Climate actions

 

The DNA of A Day’s March concerns style, not fashion. Our creative process is more about cuts, fabrics and beauty, rather than trends. Possibly more importantly, producing and consuming classic garments that will last over time is one of the most sustainable choices we can make, both as brands and as consumers. Moreover, A Day's March strives to minimize our impact on the environment. We mainly create our clothes in Portugal with local fabrics and materials. A substantial share is made from organic cotton. We want to be fully sustainable and promise to keep marching to lessen our environmental footprint even further.

 

Carbon offsetting

Q: What is carbon offsetting?

A: In the most basic sense, carbon offsetting is a way to compensate for the greenhouse gas emissions that arise from a business, product or service and that we can’t reduce or avoid on our own yet. By investing in projects that reduce emissions, we are preventing, avoiding or sequestering the same amount of greenhouse gases from entering the atmosphere and adding to the warming of our climate. 

 

Q: Why are you introducing carbon offsetting on all your products?

A: The science is crystal clear. Humanity has to stop emitting greenhouse gases into the atmosphere. As of 2020, we are offsetting the emissions we generate, while working hard to reduce the ones we can. However Carbon offsetting is not our suggestion of a long-term solution to the climate impact of our industry. We need to move rapidly towards a circular economy within the boundaries of our planet. But while we are on that journey, offsetting our emissions means we are taking responsibility for our carbon footprint right now.

 

Q: What type of offsetting project are you involved in?

A: We have chosen to offset our current emissions through a project providing energy efficient cooking stoves in rural Kenya, a project that’s essentially about reducing deforestation, while empowering women and improving the health of their families. These efficient stoves require half of the firewood needed by traditional stoves, which means fewer trees have to be cut down in order to provide fuel for cooking – that’s how emissions are reduced. Preserving forests is a good way to protect us against climate change. Deforestation is a huge problem. The people in deforested areas in the Global South are among the first and most vulnerable to be affected by the consequences of climate change, even if all of us will be affected sooner or later. Energy efficient stoves mean that women and children, who primarily are the ones collecting all of that wood and doing the cooking, get more power over their own lives. The efficient stoves also reduce inhalation of harmful smoke indoors, since the firewood is fully incinerated within the stove. Indoor smoke from cooking stoves is a big problem in developing countries causing poor health and even deaths.

 

Q: How can you make sure you are offsetting the emissions of all of your activity?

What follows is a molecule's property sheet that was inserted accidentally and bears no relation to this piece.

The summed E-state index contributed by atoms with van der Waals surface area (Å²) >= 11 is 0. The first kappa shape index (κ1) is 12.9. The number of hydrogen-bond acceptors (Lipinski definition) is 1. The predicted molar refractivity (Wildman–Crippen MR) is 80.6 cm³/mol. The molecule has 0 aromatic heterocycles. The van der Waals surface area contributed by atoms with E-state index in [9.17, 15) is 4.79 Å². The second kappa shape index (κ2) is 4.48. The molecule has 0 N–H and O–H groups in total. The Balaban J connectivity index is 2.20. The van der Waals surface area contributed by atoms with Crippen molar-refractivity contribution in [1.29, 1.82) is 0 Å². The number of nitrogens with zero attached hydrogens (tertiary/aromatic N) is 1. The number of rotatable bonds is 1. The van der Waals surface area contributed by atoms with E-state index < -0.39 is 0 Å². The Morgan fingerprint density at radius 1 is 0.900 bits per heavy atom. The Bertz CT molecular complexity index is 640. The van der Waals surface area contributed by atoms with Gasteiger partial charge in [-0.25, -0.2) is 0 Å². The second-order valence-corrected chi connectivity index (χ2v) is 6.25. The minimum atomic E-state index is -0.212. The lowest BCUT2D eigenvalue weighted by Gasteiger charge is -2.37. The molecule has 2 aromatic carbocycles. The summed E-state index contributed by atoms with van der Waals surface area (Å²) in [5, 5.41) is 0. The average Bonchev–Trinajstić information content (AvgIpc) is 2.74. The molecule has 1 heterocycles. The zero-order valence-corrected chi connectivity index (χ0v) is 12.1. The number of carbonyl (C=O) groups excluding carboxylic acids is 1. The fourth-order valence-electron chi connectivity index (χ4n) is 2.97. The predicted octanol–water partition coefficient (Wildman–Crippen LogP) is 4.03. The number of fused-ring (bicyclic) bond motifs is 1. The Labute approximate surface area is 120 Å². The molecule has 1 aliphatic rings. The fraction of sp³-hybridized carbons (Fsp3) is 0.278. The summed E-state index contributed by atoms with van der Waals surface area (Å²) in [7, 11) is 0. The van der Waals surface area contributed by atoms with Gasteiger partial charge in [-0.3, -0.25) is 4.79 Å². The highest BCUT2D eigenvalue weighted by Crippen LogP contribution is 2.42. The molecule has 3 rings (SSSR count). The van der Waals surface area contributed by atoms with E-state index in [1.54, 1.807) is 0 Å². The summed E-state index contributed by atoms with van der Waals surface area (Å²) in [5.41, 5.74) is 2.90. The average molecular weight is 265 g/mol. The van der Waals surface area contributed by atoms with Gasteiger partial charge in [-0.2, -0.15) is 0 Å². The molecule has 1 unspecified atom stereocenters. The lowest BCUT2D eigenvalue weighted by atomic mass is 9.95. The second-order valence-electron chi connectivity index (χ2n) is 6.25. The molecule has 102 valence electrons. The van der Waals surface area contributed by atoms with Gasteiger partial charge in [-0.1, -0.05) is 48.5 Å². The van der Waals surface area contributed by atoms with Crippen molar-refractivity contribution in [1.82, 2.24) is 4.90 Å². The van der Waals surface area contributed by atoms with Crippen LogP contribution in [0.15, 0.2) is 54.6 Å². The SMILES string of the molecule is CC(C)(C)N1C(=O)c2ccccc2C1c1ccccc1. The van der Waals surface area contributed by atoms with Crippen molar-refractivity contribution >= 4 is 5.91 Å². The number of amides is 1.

A: We have chosen to offset our emissions working with ZeroMission, one of Sweden’s most renowned agencies in this line of expertise. Together with their partner U&We we have done a thorough calculation of the emissions generated by us. We have been analyzing everything from the raw materials in the garments and their production and transports, to the electricity in the stores and headquarters. The calculations also include the climate impact from the customers washing and drying the clothes, as well as the impact when the garments are finally recycled or disposed of down the line. When specific data was not available, generic data from the literature was used to estimate activities in the value chain. The calculations provide valuable information to determine where and how emissions should be reduced, as well as determining the amount of emissions that are to be compensated for. As of 2020, A Day’s March annually offsets every tonne of greenhouse gases that has occurred in the entire value chain during the previous year. The calculations also apply an uncertainty margin of the carbon footprint to make sure that the emissions aren’t underestimated.

 

Read more about the A Day's March carbon offsetting project here.

 

 

Production

Q: Where do you produce your garments?

A: We produce our garments in Portugal (approx 75% of all our garments), Lithuania, Tunisia, Italy, Albania, China and India. We are transparent with where we produce our products. You can find what country a product are made on the specific product page. We don’t disclose the name of the factories since we have had problems with competition trying to use the same family owned companies we’ve built relations with since the start.

 

Q: Why do you promote ”Made in Portugal”?

A: For us Made in Portugal means a reassurance of high quality and it is a more sustainable way of producing our clothes. The main part of our production is based here, and that includes sourcing most of our fabrics and materials locally, resulting in less transport between productions lines. This also means we can visit weavers and factories on the same trip, which significantly reduces travel on our part.

 

Read more about our production in Portugal here.

 

 

Clothes without expiry date

Q: Why do you promote style rather than fashion?

A: A Day's March makes clothes with long-lasting quality and design. Instead of following every fashion trend, we want to create clothes that last and that you’ll love to wear for years. This is good for the planet. The least eco-friendly shirt is the one you have to replace every other month. 

 

Read more about how we work with long-lasting design here.